Violinist
Croser-Hughes Award
Showcase Concert

Sunday 8 February 2015 • 3:00pm
Retiring Collection


University of Surrey Competition Winners

Chamber music with piano

The Croser-Hughes award is an annual competition for the performance of Chamber Music with keyboard. The competition was started over 20 years ago by two former piano tutors to encourage students to explore the vast range of interesting chamber music that is available.

The competition is held at the University of Surrey. This is always a highly-charged event, as a guest adjudicator is invited to have the final say and make the Award. The repertoire is really varied and excellent performances make judging a winner very difficult.

Students present their work in this Assessment Showcase concert.


Review
Potential winners of the  Croser-Hughes competition for "Chamber music with Piano" gave an "Assessment Showcase Concert" on Sunday afternoon 8th February,and once again these young people showed their capabilities to an enthusiastic audience.

First off was a Soprano who sang extracts from Handel`s "Samson", J.S. Bach`s "St Matthew Passion" and works by Reynaldo Hahn and Vincenzo Bellini. Throughout the performance her voice was pure and with exemplary pitch, which together with a most attractive appearance and demeanour, made her a pleasure to hear.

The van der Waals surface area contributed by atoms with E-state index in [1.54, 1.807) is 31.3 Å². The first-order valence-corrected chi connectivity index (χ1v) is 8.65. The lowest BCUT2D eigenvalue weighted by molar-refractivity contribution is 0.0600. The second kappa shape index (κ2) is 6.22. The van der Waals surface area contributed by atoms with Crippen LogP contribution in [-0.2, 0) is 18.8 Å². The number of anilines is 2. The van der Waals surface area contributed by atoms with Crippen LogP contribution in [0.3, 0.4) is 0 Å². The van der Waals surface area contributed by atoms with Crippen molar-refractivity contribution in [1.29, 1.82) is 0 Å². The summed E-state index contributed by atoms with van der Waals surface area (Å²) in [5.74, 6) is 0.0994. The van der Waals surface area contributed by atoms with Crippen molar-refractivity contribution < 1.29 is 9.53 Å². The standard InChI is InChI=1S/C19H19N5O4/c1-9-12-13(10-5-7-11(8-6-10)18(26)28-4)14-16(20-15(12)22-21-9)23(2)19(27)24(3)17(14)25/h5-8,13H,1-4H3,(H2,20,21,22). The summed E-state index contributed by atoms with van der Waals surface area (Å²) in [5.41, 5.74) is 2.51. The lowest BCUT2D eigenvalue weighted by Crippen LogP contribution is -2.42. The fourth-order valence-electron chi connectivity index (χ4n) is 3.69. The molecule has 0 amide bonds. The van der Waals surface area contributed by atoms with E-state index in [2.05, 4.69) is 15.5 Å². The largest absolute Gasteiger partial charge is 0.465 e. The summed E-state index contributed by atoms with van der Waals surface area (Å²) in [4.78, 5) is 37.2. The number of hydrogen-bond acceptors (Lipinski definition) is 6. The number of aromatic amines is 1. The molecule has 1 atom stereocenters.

A very competent viola player followed playing an "Adagio" written in 1905 by Kodaly but because of the nature of the piece, more of her abilities were perhaps not able to be fully exploited.

Chopin tends to be a risky choice for solo pianists to choose to exhibit their worth as it is so well known and with a multitude of exponents. However, his very difficult first Ballade in G minor was played with assurance, bravado and poetic grace sufficiently to produce an enjoyable and effective performance of this favourite from the romantic repertory.

Two wind players followed, the first a very good flautist giving a fluent rendering of "Poem" by Charles Griffes and an accomplished and articulate reading of the scherzo from Widor`s Op.34 Suite written in 1877. Following this, an excellent oboist played the second and third movements from Saint-Saen`s Op.166 Sonata for oboe and piano. This is a great work, not too difficult, especially for the piano, but most effective and likeable, and  both the soloist and her partner brought sparkling excitement to this piece to the delight of the listeners.

Lastly we heard a very commendable performance of the first movement of Grieg`s Op.36 Sonata for Cello and Piano. A very difficult work requiring great skill and tenacity headed "agitato"-- this necessary injunction was followed with aplomb !

Throughout the concert the two stalwarts from the University staff, Maureen Galea and Margaret Roberts provided first class accompaniments for all the soloists and their outstanding help was vital to the success of this concert.